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In March, Merck unsuccessfully tried to invalidate a patent owned by Bristol-Myers Squibb covering metastatic skin cancer treatment. Ernest Linek of Banner & Witcoff reviews the arguments and the court’s ruling.
On March 29, 2016, the US District Court for the District of Delaware denied Merck’s motion to dismiss a Bristol-Myers Squibb (BMS) patent under Federal Rule of Civil Procedure 12(b)(6) regarding the patent ineligibility (based on §101) of a method of treating a metastatic melanoma.
The court’s action could signal to the pharmaceutical industry that some methods of treatment claims, such as those in US patent number 9,073,994, can be the subject of §101 ineligibility analysis. Claim 1 of the patent reads as follows:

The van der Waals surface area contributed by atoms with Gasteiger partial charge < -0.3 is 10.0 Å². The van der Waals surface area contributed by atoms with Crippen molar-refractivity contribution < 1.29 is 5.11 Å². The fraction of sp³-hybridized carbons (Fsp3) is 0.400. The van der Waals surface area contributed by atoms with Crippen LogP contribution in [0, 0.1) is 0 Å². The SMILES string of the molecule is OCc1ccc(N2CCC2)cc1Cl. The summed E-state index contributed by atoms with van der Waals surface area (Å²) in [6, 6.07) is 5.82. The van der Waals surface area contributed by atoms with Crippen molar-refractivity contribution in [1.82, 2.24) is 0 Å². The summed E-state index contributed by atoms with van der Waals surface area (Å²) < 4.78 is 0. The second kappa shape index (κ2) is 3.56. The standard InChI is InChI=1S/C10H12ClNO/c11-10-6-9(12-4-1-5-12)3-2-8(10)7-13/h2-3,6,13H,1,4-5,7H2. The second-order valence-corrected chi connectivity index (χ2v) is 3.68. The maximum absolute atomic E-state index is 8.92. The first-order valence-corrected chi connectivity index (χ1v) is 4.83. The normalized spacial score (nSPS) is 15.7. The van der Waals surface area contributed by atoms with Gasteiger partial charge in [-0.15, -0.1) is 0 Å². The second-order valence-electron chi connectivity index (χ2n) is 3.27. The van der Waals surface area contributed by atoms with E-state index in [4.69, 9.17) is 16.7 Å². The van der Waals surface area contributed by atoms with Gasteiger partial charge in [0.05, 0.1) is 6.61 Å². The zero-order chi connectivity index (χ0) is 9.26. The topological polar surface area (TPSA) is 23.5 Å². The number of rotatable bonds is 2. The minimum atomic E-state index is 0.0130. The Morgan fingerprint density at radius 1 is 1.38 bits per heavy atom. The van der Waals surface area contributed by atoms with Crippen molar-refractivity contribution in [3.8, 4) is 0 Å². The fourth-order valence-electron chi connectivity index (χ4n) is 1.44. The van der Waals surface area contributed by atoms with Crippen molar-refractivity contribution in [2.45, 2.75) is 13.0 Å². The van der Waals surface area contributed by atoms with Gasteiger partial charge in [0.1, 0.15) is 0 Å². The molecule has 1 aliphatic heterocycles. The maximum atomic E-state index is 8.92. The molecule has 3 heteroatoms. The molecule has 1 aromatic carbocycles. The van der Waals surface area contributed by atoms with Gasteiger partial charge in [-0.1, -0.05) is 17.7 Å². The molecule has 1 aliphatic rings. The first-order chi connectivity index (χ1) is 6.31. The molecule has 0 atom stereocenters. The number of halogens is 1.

1. A method of treating a metastatic melanoma comprising intravenously administering an effective amount of a composition comprising a human or humanized anti-PD-1 monoclonal antibody and a solubilizer in a solution to a human with the metastatic melanoma, wherein the administration of the composition treats the metastatic melanoma in the human.
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